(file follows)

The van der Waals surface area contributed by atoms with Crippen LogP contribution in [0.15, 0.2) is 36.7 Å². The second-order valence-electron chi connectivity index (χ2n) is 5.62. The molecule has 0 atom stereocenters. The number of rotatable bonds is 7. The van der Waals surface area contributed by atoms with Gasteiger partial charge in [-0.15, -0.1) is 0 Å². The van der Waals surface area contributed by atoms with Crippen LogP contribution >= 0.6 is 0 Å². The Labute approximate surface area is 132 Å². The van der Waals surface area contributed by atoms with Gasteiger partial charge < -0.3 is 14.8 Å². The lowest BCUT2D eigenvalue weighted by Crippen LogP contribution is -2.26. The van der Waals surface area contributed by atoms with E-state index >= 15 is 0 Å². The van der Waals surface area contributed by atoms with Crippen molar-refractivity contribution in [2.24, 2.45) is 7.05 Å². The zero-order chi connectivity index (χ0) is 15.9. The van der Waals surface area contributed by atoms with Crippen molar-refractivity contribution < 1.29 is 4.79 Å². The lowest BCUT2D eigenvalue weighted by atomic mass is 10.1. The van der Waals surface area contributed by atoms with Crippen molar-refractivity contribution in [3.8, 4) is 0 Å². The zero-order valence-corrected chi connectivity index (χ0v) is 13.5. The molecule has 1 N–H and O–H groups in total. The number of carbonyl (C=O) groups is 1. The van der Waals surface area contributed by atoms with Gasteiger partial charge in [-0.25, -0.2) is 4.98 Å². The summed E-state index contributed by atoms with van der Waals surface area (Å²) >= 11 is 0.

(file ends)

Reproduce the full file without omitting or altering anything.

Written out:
The van der Waals surface area contributed by atoms with Crippen LogP contribution in [0.15, 0.2) is 36.7 Å². The second-order valence-electron chi connectivity index (χ2n) is 5.62. The molecule has 0 atom stereocenters. The number of rotatable bonds is 7. The van der Waals surface area contributed by atoms with Gasteiger partial charge in [-0.15, -0.1) is 0 Å². The van der Waals surface area contributed by atoms with Crippen LogP contribution >= 0.6 is 0 Å². The Labute approximate surface area is 132 Å². The van der Waals surface area contributed by atoms with Gasteiger partial charge < -0.3 is 14.8 Å². The lowest BCUT2D eigenvalue weighted by Crippen LogP contribution is -2.26. The van der Waals surface area contributed by atoms with E-state index >= 15 is 0 Å². The van der Waals surface area contributed by atoms with Crippen molar-refractivity contribution in [2.24, 2.45) is 7.05 Å². The zero-order chi connectivity index (χ0) is 15.9. The van der Waals surface area contributed by atoms with Crippen molar-refractivity contribution < 1.29 is 4.79 Å². The lowest BCUT2D eigenvalue weighted by atomic mass is 10.1. The van der Waals surface area contributed by atoms with Crippen molar-refractivity contribution in [3.8, 4) is 0 Å². The zero-order valence-corrected chi connectivity index (χ0v) is 13.5. The molecule has 1 N–H and O–H groups in total. The number of carbonyl (C=O) groups is 1. The van der Waals surface area contributed by atoms with Gasteiger partial charge in [-0.25, -0.2) is 4.98 Å². The summed E-state index contributed by atoms with van der Waals surface area (Å²) >= 11 is 0.